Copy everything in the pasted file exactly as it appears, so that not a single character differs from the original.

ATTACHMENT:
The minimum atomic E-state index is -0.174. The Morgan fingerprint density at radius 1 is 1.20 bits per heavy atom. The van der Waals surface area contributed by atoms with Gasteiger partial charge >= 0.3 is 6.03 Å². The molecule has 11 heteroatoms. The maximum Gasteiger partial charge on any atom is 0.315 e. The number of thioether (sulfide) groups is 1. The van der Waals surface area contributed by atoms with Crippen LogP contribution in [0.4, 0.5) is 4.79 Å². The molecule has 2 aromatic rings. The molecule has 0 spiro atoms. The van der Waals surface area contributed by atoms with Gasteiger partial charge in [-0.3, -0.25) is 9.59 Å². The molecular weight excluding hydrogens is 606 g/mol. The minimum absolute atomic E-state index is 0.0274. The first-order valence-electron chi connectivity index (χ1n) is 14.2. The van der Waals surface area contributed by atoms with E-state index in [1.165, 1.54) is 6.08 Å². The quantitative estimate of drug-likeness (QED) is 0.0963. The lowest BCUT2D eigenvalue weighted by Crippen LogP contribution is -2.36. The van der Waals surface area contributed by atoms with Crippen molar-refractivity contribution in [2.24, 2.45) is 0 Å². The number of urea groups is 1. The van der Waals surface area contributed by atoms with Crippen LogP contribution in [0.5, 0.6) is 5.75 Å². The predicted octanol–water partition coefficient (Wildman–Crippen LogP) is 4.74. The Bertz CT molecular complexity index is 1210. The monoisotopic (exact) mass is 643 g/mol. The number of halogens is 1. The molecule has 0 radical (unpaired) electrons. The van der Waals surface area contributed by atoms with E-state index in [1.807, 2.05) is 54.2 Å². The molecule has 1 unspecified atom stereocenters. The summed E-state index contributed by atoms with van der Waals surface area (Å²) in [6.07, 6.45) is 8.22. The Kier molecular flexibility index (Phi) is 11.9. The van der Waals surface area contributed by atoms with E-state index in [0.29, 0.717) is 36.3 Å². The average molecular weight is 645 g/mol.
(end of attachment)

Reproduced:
The minimum atomic E-state index is -0.174. The Morgan fingerprint density at radius 1 is 1.20 bits per heavy atom. The van der Waals surface area contributed by atoms with Gasteiger partial charge >= 0.3 is 6.03 Å². The molecule has 11 heteroatoms. The maximum Gasteiger partial charge on any atom is 0.315 e. The number of thioether (sulfide) groups is 1. The van der Waals surface area contributed by atoms with Crippen LogP contribution in [0.4, 0.5) is 4.79 Å². The molecule has 2 aromatic rings. The molecule has 0 spiro atoms. The van der Waals surface area contributed by atoms with Gasteiger partial charge in [-0.3, -0.25) is 9.59 Å². The molecular weight excluding hydrogens is 606 g/mol. The minimum absolute atomic E-state index is 0.0274. The first-order valence-electron chi connectivity index (χ1n) is 14.2. The van der Waals surface area contributed by atoms with E-state index in [1.165, 1.54) is 6.08 Å². The quantitative estimate of drug-likeness (QED) is 0.0963. The lowest BCUT2D eigenvalue weighted by Crippen LogP contribution is -2.36. The van der Waals surface area contributed by atoms with Crippen molar-refractivity contribution in [2.24, 2.45) is 0 Å². The number of urea groups is 1. The van der Waals surface area contributed by atoms with Crippen LogP contribution in [0.5, 0.6) is 5.75 Å². The predicted octanol–water partition coefficient (Wildman–Crippen LogP) is 4.74. The Bertz CT molecular complexity index is 1210. The monoisotopic (exact) mass is 643 g/mol. The number of halogens is 1. The molecule has 0 radical (unpaired) electrons. The van der Waals surface area contributed by atoms with E-state index in [1.807, 2.05) is 54.2 Å². The molecule has 1 unspecified atom stereocenters. The summed E-state index contributed by atoms with van der Waals surface area (Å²) in [6.07, 6.45) is 8.22. The Kier molecular flexibility index (Phi) is 11.9. The van der Waals surface area contributed by atoms with E-state index in [0.29, 0.717) is 36.3 Å². The average molecular weight is 645 g/mol.